Navigate Pregnant Workers Fairness Act (PWFA): Watch the webinar replay

How to Discuss Breastmilk With Your Caregiver

Going back to work and leaving your baby with a caregiver for the first time is stressful and worrisome for all moms. If you plan to have your caregiver give breastmilk to your baby, then it’s important to make sure they know your baby’s schedule and how to handle breastmilk. This not only includes daycares but nannies and grandparents as well. We suggest that you discuss a feeding plan with your caregiver so you know how they will handle your breastmilk and they know how they should feed your baby. Even if you are not working but do plan to leave your baby with a caregiver from time-to-time, it is still important that they know how to feed your baby breastmilk. Below are important topics to discuss with your baby’s caregiver about giving breastmilk.


Discuss with your caregiver how often and how much your baby should be fed. Typically, breastfed babies drink 1oz of breastmilk every hour, so if it has been 3 hours since the last feeding, the baby will drink about 3oz. This is important to discuss with your caregiver because many caregivers and grandparents are more familiar with babies drinking larger amounts of formula, or thinking that the baby is simply hungry when he or she cries. Without this understanding, the 12 ounces of breastmilk that you think will last for the next 9-10 hours may suddenly be gone before noon. This way your caregiver will know how much milk to expect your baby to drink.

Paced Bottle Feeding

Ensure that the caregiver knows about paced bottle-feeding; this is a method to prevent babies from being overfed and overwhelmed when feeding from a bottle. The baby is in a more upright position and the bottle is held horizontally just enough to keep milk in the tip, and the caregiver encourages the baby to pause during the feeding. Learn about paced bottle-feeding yourself and demonstrate to your caregiver how you want your baby fed.

Daycare Breastmilk Policies

If your caregiver is a daycare provider, then you need to find out what their policies are on handling breastmilk. Some daycares expect that you prepare the baby bottles ahead of time with breastmilk, instead of having them pour the milk in the bottle. Some daycares have policies on throwing out breastmilk after a certain amount of time after a bottle has been offered. Make sure that you understand what their policies are so you don’t wind up wasting breastmilk. If a daycare expects you to prepare the bottles, we encourage putting smaller amounts in the bottles to avoid waste. Give a combination of 3oz, 2oz, or even 1oz bottles of breastmilk, depending on how much and how often your baby eats. So if your baby typically takes a 3oz feeding in the morning, you can provide a 3oz bottle, but if you know later in the day your baby typically is not hungry enough for a full 3oz bottle of breastmilk then provide a 2oz and 1oz bottle for the afternoon and if the baby only wants to take 2oz, then you haven’t wasted the 1oz. It does require more work to prepare the bottles, but it prevents wasting breastmilk that can’t easily be replaced. It is also important that the caregiver knows how to handle breastmilk; for example breastmilk should not be shaken to reintegrate the fat, or overheated. Discuss with your caregiver how they handle breastmilk so you both understand what to expect.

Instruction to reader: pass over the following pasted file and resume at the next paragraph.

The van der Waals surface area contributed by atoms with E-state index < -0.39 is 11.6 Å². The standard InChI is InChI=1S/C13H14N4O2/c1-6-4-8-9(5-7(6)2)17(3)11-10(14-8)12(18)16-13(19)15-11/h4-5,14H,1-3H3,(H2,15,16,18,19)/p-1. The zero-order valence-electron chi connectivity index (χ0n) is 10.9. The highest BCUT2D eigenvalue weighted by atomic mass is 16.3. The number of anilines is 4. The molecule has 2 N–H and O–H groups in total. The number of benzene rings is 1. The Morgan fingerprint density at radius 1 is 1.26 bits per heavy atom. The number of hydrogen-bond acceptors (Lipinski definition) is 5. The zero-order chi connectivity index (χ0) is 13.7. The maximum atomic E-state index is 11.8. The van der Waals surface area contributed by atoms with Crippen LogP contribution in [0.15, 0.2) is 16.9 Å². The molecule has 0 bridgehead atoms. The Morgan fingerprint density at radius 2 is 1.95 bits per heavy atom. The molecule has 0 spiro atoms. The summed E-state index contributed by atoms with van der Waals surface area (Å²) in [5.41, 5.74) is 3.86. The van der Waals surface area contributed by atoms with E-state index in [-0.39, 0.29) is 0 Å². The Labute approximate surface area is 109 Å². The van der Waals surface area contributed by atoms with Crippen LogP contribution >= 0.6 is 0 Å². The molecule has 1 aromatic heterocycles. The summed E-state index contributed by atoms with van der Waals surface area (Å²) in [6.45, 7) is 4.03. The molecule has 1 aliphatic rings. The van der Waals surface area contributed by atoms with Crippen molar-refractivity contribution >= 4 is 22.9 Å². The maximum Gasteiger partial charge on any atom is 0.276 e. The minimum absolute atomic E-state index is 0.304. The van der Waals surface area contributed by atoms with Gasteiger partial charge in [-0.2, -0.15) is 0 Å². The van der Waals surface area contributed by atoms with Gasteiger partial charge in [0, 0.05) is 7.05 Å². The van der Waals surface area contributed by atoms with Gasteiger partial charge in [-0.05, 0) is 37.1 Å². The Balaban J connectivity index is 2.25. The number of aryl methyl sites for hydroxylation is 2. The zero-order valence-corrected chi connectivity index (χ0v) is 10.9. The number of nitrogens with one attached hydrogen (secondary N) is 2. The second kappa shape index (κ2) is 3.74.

Document Feedings

It’s a good idea to have the caregiver write down the times and amounts the baby drinks. You can even make it easy for them by making a little sheet for them to fill out the times your baby was fed and how much they ate. This lets you know a little more about how your baby’s day went and makes it easier to see changes in your baby’s feeding habits over time. This also helps you know if you need to adjust the amounts of milk that you give to your caregiver.

Do a Trial Run

Before going back to work, try to arrange to have the caregiver watch the infant for a short time as a trial run. Or arrange to have your baby start at daycare a few days before you go back to work. This way you and your caregiver can make any adjustments needed to your feeding plan and reduce the worry moms have when they go back to work. If you start with your daycare on a Monday, plan to go back to work on a Wednesday. This way you have a few days to ensure everything is going well, and you and baby can both take time to adjust with a short workweek.

Once you and your caregiver discuss the feeding plan, it is helpful to document it so both of you can reference it. Communication between you and your caregiver is most important to ensure your baby is being fed and cared for as you expect. With a little planning you can leave your baby with a caregiver for work or time away with a little less stress. For more support and advice on breastfeeding and caregivers, attend our Healthy Horizons Back-to-Work Class or Breastfeeding Support Group.